Ometepe is a captivating island located in the vast waters of Lake Nicaragua, Central America’s largest lake. Known for its striking twin volcanoes, Concepción and Maderas, Ometepe is not only a natural wonder but also a place steeped in history and rich in biodiversity. The island’s unique shape, formed by the two volcanoes joined by a narrow isthmus, makes it a standout destination for travellers seeking adventure, nature, and tranquillity.

omotepe farm

Ometepe measures approximately 276 square kilometers (106 square miles), making it the largest island in Lake Nicaragua and one of the largest freshwater islands in the world.

Volcán Concepción, which is an active volcanoe, rises to about 1,610 meters (5,282 feet), offering challenging hikes and breathtaking views. Volcán Maderas, now dormant, reaches 1,394 meters (4,573 feet) and is crowned by a misty cloud forest and a serene crater lake at its summit.

Ometepe Island is a unique destination that offers a blend of natural beauty, adventure, and cultural richness. Its twin volcanoes, lush landscapes, and the serene waters of Lake Nicaragua make it a place of unparalleled beauty and tranquility. For those seeking to connect with nature, delve into history, or embark on an adventure, Ometepe promises an unforgettable experience.

Biodiversity and Conservation

The island’s diverse ecosystems range from dry tropical forests to humid cloud forests, supporting a rich array of flora and fauna. Ometepe is a designated UNESCO Biosphere Reserve, highlighting its global importance for conservation. The island is home to howler monkeys, capuchin monkeys, a variety of bird species, and unique plant life. Its environmental significance is matched by efforts to promote sustainable development and eco-tourism.


The two main villages on Omotepe är Altagracia (roughly 4,000 inhabitants) on the northeastern side of the island and Moyogalpa (roughly 3,000 inhabitants) in the northwest.


Ometepe’s history is as fascinating as its natural landscape. The island has been inhabited since pre-Columbian times, as evidenced by petroglyphs, statues, and ceramics found throughout the area. These archaeological treasures, along with the legends and traditions of the indigenous peoples, add a layer of mystique to the island. The name “Ometepe” itself derives from the Nahuatl words “ome” (two) and “tepetl” (mountain), reflecting its twin peaks.

omotepe history

The earliest known inhabitants of Ometepe spoke Macro-Chibchan languages. They created petroglyphs and stone idols on the northern slopes of the Maderas volcanoe, from at least 300 BCE.

Several centuries later, Chorotega and Nicarao peoples were living on Ometepe, and they added their own petroglyphs, and carved statues from basalt rock.

After European contact, Spaniards founded the city Granada along the shore of Lake Nicaragua, and before long, pirates also found their way to the lake via the San Juan River from the Carribbean. Ometepe was attacked repeatedly by priates during this era which prompted the inhabitants to move to higher elevations.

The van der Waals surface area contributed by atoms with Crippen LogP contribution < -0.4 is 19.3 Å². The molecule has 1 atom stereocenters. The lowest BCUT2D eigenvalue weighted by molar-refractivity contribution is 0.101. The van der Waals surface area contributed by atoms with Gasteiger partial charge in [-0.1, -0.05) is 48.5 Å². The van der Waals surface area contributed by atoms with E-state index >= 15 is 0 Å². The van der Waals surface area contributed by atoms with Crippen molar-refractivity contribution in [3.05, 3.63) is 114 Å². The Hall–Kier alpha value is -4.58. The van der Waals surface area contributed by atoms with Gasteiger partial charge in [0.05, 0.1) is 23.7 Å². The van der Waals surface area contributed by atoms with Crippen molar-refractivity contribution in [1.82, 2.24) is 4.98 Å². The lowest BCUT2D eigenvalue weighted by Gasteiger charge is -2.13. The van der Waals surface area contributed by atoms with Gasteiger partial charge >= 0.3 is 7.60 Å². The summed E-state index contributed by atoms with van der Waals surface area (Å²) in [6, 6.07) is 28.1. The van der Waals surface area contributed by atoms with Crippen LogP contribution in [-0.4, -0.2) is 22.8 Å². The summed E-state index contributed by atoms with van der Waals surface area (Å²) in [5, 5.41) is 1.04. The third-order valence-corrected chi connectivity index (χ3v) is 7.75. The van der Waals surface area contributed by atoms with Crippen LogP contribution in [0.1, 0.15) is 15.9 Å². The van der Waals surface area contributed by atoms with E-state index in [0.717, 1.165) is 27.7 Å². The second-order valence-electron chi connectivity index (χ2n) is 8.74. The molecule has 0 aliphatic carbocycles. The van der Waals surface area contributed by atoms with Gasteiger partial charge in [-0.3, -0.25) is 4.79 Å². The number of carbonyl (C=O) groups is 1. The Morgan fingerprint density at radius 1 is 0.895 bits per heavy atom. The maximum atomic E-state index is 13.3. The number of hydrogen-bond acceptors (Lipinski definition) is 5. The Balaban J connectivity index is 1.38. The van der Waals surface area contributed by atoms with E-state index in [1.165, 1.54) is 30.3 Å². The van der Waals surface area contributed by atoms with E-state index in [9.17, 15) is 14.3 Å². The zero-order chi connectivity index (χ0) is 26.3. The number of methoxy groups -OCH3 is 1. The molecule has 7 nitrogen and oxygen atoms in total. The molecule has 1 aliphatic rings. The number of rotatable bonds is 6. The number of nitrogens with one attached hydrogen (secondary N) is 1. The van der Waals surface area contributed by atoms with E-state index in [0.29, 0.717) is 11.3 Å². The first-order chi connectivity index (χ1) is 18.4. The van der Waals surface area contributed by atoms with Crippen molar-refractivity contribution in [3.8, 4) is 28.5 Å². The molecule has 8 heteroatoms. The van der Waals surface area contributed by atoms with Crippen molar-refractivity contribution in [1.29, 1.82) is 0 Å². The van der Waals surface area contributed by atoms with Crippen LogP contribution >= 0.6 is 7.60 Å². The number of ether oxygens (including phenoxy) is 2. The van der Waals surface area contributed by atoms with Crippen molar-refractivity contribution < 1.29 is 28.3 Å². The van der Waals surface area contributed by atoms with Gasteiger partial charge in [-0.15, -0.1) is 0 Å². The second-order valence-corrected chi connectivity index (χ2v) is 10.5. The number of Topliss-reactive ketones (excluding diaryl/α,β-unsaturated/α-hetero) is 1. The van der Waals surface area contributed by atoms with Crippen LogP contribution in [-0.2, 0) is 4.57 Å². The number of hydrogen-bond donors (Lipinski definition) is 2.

Activities and Attractions

Hiking and adventure: For the adventurous, hiking the volcanoes provides an unforgettable experience. While Concepción offers a more strenuous climb, Maderas presents a slightly easier trek, both rewarding hikers with panoramic views and encounters with the island’s unique biodiversity.

Kayaking and swimming: The clear waters of Lake Nicaragua invite visitors to kayak around the island’s shores or swim in its tranquil bays. The mineral springs, such as Ojo de Agua, provide natural swimming pools surrounded by lush vegetation.

Cultural experiences: Ometepe’s small communities and towns, such as Moyogalpa and Altagracia, offer a glimpse into local life. Visitors can explore the island’s culture through its cuisine, handicrafts, and festivals. The Museo Ometepe showcases the island’s archaeological and historical heritage.

Eco-tourism: Many lodges and activities on Ometepe are geared towards eco-tourism, offering sustainable ways to explore and enjoy the island’s natural and cultural beauty. From organic farms to eco-lodges, Ometepe is a model for responsible travel.

Participate in Fuego y Agua

Fuego y Agua is a set of foot races taking place on Omotepe.

There are four different options:

  • 25 km
  • 50 km ultramarathon
  • 100 km ultramarathon. It is a single-loop encompassing most of the island. You will ascend and descend both volcanoes. Running will take place on various surfaces, including singletrack, dirt road and sand.
  • Application Only 70 km obstacle course

The 100 km course changes every year and is a surprise to the participants. The 25 km and 50 km courses are parts of the 100 km course.

Examples of what you might encounter during the race are jungle, dry tropical forrest, cloud forest, beach, villages, coffee bushes, banana plantations, and cocoa plantations.

Fuego and Agua uses and promotes local guides, locally owned hotels, local food preparation, and other local businesses to give the local economy a boost. Trophies and prizes are locally crafted.

Everyone is encouraged to participate in the annual Isla Limpia Pre-Race Trash Pickup.

A part of each race entry payment is used to fund Calzado Kids Run, a race for children living on Ometepe. Every kid who participante in the kid’s race receive a pair of running shoes.

Getting There

Access to Ometepe is primarily by ferry from the mainland, with services departing from San Jorge, near the city of Rivas, to Moyogalpa and San José del Sur on the island. The journey offers stunning views of the volcanoes as one approaches the island.